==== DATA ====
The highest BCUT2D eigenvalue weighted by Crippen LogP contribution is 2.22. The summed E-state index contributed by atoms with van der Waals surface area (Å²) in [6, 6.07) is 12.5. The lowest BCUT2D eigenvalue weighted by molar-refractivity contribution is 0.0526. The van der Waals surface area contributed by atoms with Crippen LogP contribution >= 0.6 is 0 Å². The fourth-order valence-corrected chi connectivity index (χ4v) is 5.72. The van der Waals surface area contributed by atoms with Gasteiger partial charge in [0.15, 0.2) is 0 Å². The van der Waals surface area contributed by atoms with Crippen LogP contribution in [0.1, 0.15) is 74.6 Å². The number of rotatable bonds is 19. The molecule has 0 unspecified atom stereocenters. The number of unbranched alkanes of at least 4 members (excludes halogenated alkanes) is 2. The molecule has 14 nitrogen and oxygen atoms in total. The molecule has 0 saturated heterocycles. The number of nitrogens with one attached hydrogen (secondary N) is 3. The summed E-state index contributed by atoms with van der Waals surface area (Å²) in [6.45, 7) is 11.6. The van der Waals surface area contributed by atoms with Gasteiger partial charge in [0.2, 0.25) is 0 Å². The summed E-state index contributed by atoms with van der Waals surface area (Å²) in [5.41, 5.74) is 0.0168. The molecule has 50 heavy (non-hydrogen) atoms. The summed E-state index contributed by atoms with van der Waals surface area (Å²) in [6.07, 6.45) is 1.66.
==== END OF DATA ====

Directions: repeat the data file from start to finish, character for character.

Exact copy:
The highest BCUT2D eigenvalue weighted by Crippen LogP contribution is 2.22. The summed E-state index contributed by atoms with van der Waals surface area (Å²) in [6, 6.07) is 12.5. The lowest BCUT2D eigenvalue weighted by molar-refractivity contribution is 0.0526. The van der Waals surface area contributed by atoms with Crippen LogP contribution >= 0.6 is 0 Å². The fourth-order valence-corrected chi connectivity index (χ4v) is 5.72. The van der Waals surface area contributed by atoms with Gasteiger partial charge in [0.15, 0.2) is 0 Å². The van der Waals surface area contributed by atoms with Crippen LogP contribution in [0.1, 0.15) is 74.6 Å². The number of rotatable bonds is 19. The molecule has 0 unspecified atom stereocenters. The number of unbranched alkanes of at least 4 members (excludes halogenated alkanes) is 2. The molecule has 14 nitrogen and oxygen atoms in total. The molecule has 0 saturated heterocycles. The number of nitrogens with one attached hydrogen (secondary N) is 3. The summed E-state index contributed by atoms with van der Waals surface area (Å²) in [6.45, 7) is 11.6. The van der Waals surface area contributed by atoms with Gasteiger partial charge in [0.2, 0.25) is 0 Å². The summed E-state index contributed by atoms with van der Waals surface area (Å²) in [5.41, 5.74) is 0.0168. The molecule has 50 heavy (non-hydrogen) atoms. The summed E-state index contributed by atoms with van der Waals surface area (Å²) in [6.07, 6.45) is 1.66.